Adversity can be an opportunity

Inspirational stories of the founder struggle

Tl;dr; 3 inspirational stories of founders I talked to and the struggles they faced/face. You are not alone in the founder struggle.

Background: I had a lot of calls and meets with amazing founders one week and their stories got me thinking. I wrote a post on Facebook late at night and woke up to see founders loved it. So I added it into an email sequence and I get emails from founders to say thanks and even to be introduced to the founders. Thought it was time to put up a post so everyone can read it. Here you go.

So anyway, the founders and the interactions… In each meeting, each founder expressed their own story of misery and frustration (Relate much?). Some of these companies are valued at $50m+, others are looking for their first round and in between.

You think it gets easier as you get larger and have more funding, and that is a lie. Your challenges just become larger and more varied.

It’s never easy till you have sold and Vest In Peace 😉 Then you have to spend the money!

Let me share three of these stories. There is no specific learning other than helping you realize the struggle is real. Other founders are going through it too, so you need to know it’s ok and it’s normal. Nothing is ever ‘awesome’- that’s a lie people say. I had more from that week, but these are my 3 fav founders.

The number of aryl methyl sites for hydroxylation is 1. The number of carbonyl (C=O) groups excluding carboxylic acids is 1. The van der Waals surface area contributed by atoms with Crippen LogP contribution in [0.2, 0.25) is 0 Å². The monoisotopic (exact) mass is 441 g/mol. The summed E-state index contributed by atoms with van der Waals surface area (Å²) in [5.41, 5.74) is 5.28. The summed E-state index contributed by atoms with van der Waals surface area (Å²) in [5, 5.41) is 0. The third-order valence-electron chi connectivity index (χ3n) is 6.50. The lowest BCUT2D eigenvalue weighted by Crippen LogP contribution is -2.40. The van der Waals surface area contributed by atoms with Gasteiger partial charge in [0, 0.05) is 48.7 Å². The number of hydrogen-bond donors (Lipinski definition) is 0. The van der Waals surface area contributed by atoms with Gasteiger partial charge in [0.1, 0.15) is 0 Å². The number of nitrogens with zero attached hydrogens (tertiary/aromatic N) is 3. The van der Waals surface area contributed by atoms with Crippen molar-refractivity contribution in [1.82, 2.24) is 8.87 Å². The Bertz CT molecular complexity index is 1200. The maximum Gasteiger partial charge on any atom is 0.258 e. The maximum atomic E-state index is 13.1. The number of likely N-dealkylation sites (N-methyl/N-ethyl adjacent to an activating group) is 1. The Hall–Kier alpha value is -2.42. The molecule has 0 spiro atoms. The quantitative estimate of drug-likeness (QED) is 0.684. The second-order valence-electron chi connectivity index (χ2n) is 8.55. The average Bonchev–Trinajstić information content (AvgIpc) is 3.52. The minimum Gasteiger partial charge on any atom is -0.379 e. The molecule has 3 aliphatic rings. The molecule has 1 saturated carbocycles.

Media company in Asia

With only 3 months of runway left, this person came in as sales head. She then became CEO. The company ticked all the WRONG boxes. Hit-driven, capital intensive, bla bla. No VC would touch them. Normal people would quit. It’s just too hard!

She hit up everyone she knew and then randomly got an intro to a non-normal investor who pulled in friends and raised near $10m for a company with not much revenue. I make it sound like it just happened- she worked hard to make it happen!

You can do it if you hustle like a beatch, even if it seems impossible.

This reminds me of a medical company in SG that pulled this off too. Great founder. I’ve heard more than one person say “Only xxx could have pulled that off!

The best thing she said to me was:

“I have never executed so well and with such focus when it was do or die.”

She said she planned every single month with what had to be done and only did that with insane passion and focus (I’m asking her to do a video on this).

Now they are doing well, there isn’t quite the same pressure to perform. My view is she should apply 10x thinking and push to do more than is reasonable. Certain people need crazy pressure to be amazing. Whilst you can’t live with that crazy pressure indefinitely, you can have sprints if it works for you, and especially if the company is large enough. Remember startup is a marathon, not a sprint. You need to keep up your energy and nourish yourself and your team, otherwise, you wither.

Rocket Internet companies live in perpetual sprints, but their business model is fabricated on churn and burn. That doesn’t work for any other startup without the hiring engine and a seemingly endless supply of funding resources.


  • You can pull off the impossible if you do not quit. You CAN do it. You just need to make the opportunities happen and do the groundwork to capitalize when you create an opportunity
  • You need to focus, plan, and execute on that plan though. Plan twice, execute once
  • Pressure drives you to achieve more. Don’t see it as a negative thing. Decide it is an enabling thing. Constraints facilitate creativity

Retail SaaS company in the USA

I’ve been writing a deck at for an ‘older’ founder in the US. He really knows retail. He was informed by a really senior person he needed to build a solution to help retailers. So he built that. He put in $500k of HIS money, bootstrap style…